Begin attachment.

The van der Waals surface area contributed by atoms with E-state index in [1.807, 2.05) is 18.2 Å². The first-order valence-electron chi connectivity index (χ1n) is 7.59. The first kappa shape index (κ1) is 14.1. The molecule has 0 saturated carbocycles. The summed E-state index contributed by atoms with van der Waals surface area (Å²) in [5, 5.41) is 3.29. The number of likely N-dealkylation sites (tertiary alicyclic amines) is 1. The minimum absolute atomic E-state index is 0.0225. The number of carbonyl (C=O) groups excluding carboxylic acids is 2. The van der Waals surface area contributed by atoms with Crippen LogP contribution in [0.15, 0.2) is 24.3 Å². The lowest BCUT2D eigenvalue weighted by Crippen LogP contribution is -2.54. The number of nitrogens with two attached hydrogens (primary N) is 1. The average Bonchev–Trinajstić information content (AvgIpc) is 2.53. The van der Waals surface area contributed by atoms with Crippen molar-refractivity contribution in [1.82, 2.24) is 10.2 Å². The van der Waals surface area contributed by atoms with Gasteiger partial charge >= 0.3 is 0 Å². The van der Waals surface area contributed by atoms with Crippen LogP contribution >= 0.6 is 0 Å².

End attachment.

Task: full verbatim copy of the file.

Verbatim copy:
The van der Waals surface area contributed by atoms with E-state index in [1.807, 2.05) is 18.2 Å². The first-order valence-electron chi connectivity index (χ1n) is 7.59. The first kappa shape index (κ1) is 14.1. The molecule has 0 saturated carbocycles. The summed E-state index contributed by atoms with van der Waals surface area (Å²) in [5, 5.41) is 3.29. The number of likely N-dealkylation sites (tertiary alicyclic amines) is 1. The minimum absolute atomic E-state index is 0.0225. The number of carbonyl (C=O) groups excluding carboxylic acids is 2. The van der Waals surface area contributed by atoms with Crippen LogP contribution in [0.15, 0.2) is 24.3 Å². The lowest BCUT2D eigenvalue weighted by Crippen LogP contribution is -2.54. The number of nitrogens with two attached hydrogens (primary N) is 1. The average Bonchev–Trinajstić information content (AvgIpc) is 2.53. The van der Waals surface area contributed by atoms with Crippen molar-refractivity contribution in [1.82, 2.24) is 10.2 Å². The van der Waals surface area contributed by atoms with Gasteiger partial charge >= 0.3 is 0 Å². The van der Waals surface area contributed by atoms with Crippen LogP contribution >= 0.6 is 0 Å².